Yet even as dysfunctional as Never Back Down proved itself to be, other Republicans who spoke to The Daily Beast for this story pointed to DeSantis as a fundamentally flawed candidate, one who even the most well-funded operation could have only taken so far.

Instead of charting a new course for campaign strategy, Never Back Down may end up as a case study in how to not run a presidential bid.

“They wanted to have control of people who said yes and didn’t argue,” the early DeSantis supporter in New Hampshire said. “You had a lot of arrogance in that group.”

Unquestionably, they also had a historic amount of money.

From the beginning of the year through the end of June, the PAC spent $96.8 million, according to the group’s most recently available financial disclosures. After burning through some $34 million in the first months of the campaign—including $5.5 million on private jet travel—according to The New York Times, then-CEO Chris Jankowski had to release a memo in August attempting to calm donors worried about overspending.

But problems had already sprouted up on multiple fronts. Donors had begun souring on DeSantis. The first round of layoffs hit the campaign on July 25—accounting for a third of the initial headcount—putting even more pressure on Never Back Down to carry the load.

Tim Miller, a former spokesperson for Jeb Bush’s 2016 presidential campaign, told The Daily Beast he sees parallels between DeSantis’ PAC playbook and the one that failed his former boss. GOP donors funneled over $110 million into Bush’s Right to Rise PAC at the start of the 2016 primary, only for him to get pummeled by Trump.

Though DeSantis is a flawed candidate, Miller said, Roe’s mistake with the PAC was doubling down on a “hybrid Jeb-Ted [Cruz] strategy eight years later,” and then “after it was clear the strategy was failing, they went out again to ask for more money.”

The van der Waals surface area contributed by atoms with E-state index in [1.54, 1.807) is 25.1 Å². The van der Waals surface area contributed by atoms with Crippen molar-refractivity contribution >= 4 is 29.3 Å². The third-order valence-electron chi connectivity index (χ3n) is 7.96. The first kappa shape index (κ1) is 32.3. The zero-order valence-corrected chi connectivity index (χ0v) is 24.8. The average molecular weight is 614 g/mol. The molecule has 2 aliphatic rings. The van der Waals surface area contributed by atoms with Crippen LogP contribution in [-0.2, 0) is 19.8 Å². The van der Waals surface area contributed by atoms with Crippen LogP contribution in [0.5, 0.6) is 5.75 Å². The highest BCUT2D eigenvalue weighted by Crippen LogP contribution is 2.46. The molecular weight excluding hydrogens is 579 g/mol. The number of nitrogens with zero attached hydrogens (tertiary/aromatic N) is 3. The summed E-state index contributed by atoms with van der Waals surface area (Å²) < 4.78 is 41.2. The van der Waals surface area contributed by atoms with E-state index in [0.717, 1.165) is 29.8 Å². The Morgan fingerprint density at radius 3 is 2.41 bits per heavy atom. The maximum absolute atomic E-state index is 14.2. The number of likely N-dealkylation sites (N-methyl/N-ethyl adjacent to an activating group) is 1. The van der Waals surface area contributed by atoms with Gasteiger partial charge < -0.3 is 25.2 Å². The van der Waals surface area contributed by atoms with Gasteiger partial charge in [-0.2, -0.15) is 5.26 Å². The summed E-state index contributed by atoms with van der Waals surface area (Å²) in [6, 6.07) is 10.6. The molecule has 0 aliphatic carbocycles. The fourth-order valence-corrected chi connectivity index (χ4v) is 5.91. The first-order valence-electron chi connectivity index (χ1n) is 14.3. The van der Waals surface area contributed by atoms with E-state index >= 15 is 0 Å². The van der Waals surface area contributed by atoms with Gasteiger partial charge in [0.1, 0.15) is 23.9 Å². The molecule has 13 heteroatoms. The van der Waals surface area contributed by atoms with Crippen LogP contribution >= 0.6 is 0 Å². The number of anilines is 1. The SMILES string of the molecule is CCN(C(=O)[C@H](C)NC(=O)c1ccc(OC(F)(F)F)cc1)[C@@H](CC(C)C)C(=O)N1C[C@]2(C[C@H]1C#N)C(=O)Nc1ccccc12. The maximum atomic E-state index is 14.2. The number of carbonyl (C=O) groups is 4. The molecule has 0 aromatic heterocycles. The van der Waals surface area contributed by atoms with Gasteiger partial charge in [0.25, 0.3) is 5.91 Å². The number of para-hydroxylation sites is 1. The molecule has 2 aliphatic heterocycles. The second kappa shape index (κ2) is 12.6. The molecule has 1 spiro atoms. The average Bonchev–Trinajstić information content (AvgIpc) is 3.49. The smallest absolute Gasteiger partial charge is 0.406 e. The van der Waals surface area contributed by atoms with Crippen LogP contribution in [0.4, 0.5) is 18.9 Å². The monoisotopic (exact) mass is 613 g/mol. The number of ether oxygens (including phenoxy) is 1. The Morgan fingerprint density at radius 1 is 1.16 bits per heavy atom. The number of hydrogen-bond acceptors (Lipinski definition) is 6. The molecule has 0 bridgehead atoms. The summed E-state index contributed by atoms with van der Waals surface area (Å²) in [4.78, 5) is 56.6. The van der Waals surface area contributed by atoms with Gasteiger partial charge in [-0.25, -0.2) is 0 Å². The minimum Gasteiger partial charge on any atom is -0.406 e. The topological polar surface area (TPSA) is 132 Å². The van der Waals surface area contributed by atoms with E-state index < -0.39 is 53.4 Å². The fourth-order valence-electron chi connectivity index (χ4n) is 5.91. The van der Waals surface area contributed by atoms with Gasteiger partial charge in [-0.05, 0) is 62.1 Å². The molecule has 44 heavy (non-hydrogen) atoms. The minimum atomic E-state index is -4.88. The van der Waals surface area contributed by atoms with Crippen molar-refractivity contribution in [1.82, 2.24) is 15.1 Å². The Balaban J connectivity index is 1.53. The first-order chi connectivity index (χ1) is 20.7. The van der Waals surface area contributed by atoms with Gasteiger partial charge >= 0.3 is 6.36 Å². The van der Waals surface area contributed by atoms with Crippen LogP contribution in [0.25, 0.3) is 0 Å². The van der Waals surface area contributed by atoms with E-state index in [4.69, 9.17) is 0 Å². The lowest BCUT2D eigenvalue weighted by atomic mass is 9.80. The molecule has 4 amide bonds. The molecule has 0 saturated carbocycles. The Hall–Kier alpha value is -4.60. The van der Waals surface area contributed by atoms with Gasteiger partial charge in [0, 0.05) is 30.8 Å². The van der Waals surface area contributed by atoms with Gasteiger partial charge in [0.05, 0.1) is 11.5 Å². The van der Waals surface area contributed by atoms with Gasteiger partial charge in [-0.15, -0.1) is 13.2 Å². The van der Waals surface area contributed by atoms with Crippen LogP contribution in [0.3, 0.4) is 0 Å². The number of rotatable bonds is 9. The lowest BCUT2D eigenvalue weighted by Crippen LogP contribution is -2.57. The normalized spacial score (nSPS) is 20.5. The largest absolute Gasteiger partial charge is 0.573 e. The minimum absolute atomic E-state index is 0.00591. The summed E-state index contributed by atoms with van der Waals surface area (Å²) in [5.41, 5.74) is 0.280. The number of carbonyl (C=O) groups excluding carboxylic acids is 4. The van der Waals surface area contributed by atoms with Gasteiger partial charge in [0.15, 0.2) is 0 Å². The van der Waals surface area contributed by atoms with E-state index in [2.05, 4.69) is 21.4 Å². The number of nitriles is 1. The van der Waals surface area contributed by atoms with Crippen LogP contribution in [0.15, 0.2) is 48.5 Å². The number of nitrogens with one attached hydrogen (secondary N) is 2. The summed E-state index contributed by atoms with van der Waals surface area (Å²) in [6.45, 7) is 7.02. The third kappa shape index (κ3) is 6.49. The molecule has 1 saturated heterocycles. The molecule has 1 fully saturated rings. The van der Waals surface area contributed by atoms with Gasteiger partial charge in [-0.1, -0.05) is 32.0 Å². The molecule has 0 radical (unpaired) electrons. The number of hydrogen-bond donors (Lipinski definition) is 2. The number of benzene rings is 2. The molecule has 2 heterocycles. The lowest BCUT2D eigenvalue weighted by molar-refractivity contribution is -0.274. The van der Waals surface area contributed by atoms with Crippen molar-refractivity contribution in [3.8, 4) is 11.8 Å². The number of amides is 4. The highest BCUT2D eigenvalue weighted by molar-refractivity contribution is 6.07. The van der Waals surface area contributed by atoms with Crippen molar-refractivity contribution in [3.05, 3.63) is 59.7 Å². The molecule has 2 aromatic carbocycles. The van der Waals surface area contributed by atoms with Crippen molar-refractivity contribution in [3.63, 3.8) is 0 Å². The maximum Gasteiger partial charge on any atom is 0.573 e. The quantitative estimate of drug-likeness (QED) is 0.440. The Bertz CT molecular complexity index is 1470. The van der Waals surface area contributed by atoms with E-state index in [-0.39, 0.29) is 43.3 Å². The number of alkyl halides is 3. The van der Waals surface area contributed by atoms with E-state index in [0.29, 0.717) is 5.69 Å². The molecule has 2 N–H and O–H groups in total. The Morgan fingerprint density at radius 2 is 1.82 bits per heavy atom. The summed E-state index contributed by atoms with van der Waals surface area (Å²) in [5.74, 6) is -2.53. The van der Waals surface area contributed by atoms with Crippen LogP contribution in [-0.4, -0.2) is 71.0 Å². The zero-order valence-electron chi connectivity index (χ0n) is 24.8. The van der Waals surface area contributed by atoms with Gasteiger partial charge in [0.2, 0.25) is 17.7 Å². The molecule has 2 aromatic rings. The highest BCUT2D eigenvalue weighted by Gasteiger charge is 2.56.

Miller, who operated under a similar setup on the Bush campaign with an outside group led by another Roe-type figure in Mike Murphy, said the logistical challenges between the two DeSantis entities were inevitable.

“I think there was a fundamental structural problem with having a strategist at a super PAC—who can’t legally talk to the candidate—having so much control,” Miller said, “and having that strategist not be a close personal aide who has a close relationship with the candidate.”

Murphy and Bush, Miller argued, at least had a strong enough rapport beforehand to more or less know how the other would want to handle certain situations on messaging. However, “even despite the fact that Murphy and Jeb went way back, there were problems,” Miller said.

“There were times where we wished that Murphy was doing something different,” Miller said. “And it was hard to signal.”

A now-infamous memo where Roe tried to do just that—an attempt to hide a hoped-for strategic shift in plain sight—marked the beginning of the end for his tenure at the helm of the PAC.

In a private meeting with donors before the first debate in Milwaukee in August, Roe elaborated on the memo with an urgent plea: the PAC, which can raise unlimited funds, needed $50 million “in the next 60 days” to have a shot at beating Trump.

The memo, posted in an obscure corner of the Never Back Down website and first reported by the Times, became such a flashpoint that the Trump campaign began using it in a daily countdown email, dubbing it Roe’s “KISS OF DEATH,” marking each of those 60 days until the self-imposed deadline expired in late October.

It has since not gotten better for DeSantis, who is sliding behind Nikki Haley for the mantle of top Trump alternative in the primary. Now, Never Back Down staffers are mainly wondering where their next paycheck will come from.

Over the weekend at a country music concert in Las Vegas, one Never Back Down staffer had a confession for a Republican who is well-connected in Trump’s orbit.

According to the Trumpworld source, who requested anonymity to relay a private conversation, the DeSantis aide said they were bringing in $35,000 per month from Never Back Down. “If I got new business to offset that loss,” the DeSantis person said, “I would step off right now.”

The implication was clear. If there’s work to be had in Trump’s operation, the supposed DeSantis loyalist would be willing to jump ship.

Earlier in the year, Trump allies told The Daily Beast how they believed Roe—in bankrolling a DeSantis machine for the primary—“brought a mercenary army to a holy war.”

The entreaty in Las Vegas seemed to confirm the broader suspicion. “They’re political mercenaries,” the Trumpworld operative said. “They’ll do anything for cash.”

But time is running out. Arguing that Trump will have sewn up the primary by Super Tuesday on March 5, the MAGA operative said, “these people are wondering if it makes sense to get off now and have an opportunity at a contract in the future, or ride it out until the very end to collect their $10,000 a month.”

At this point, all that seems certain is that the last paychecks will go out, and that the epitaphs for the hyped Trump-killing Death Star will be written.

“The flaw here,” said the source familiar with Never Back Down, “was ego.”